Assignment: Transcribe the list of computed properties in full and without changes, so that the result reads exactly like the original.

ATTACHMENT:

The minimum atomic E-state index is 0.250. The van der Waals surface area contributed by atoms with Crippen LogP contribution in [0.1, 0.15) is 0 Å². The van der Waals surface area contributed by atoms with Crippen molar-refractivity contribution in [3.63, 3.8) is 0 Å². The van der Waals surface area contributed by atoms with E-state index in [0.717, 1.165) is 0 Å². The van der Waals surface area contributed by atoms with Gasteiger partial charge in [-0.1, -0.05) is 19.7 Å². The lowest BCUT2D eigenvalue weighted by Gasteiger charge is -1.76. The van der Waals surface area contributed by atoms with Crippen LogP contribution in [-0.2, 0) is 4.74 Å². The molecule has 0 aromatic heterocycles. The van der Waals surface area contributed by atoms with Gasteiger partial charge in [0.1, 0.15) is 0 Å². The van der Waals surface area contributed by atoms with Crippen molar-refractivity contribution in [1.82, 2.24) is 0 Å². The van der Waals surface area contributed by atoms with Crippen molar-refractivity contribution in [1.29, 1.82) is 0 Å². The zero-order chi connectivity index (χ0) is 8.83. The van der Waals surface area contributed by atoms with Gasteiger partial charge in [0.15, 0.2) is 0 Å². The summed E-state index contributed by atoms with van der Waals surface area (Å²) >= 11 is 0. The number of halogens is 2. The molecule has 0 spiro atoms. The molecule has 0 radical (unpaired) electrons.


The minimum atomic E-state index is 0.250. The van der Waals surface area contributed by atoms with Crippen LogP contribution in [0.1, 0.15) is 0 Å². The van der Waals surface area contributed by atoms with Crippen molar-refractivity contribution in [3.63, 3.8) is 0 Å². The van der Waals surface area contributed by atoms with E-state index in [0.717, 1.165) is 0 Å². The van der Waals surface area contributed by atoms with Gasteiger partial charge in [-0.1, -0.05) is 19.7 Å². The lowest BCUT2D eigenvalue weighted by Gasteiger charge is -1.76. The van der Waals surface area contributed by atoms with Crippen LogP contribution in [-0.2, 0) is 4.74 Å². The molecule has 0 aromatic heterocycles. The van der Waals surface area contributed by atoms with Gasteiger partial charge in [0.1, 0.15) is 0 Å². The van der Waals surface area contributed by atoms with Crippen molar-refractivity contribution in [1.82, 2.24) is 0 Å². The van der Waals surface area contributed by atoms with Crippen molar-refractivity contribution in [1.29, 1.82) is 0 Å². The zero-order chi connectivity index (χ0) is 8.83. The van der Waals surface area contributed by atoms with Gasteiger partial charge in [0.15, 0.2) is 0 Å². The summed E-state index contributed by atoms with van der Waals surface area (Å²) >= 11 is 0. The number of halogens is 2. The molecule has 0 spiro atoms. The molecule has 0 radical (unpaired) electrons.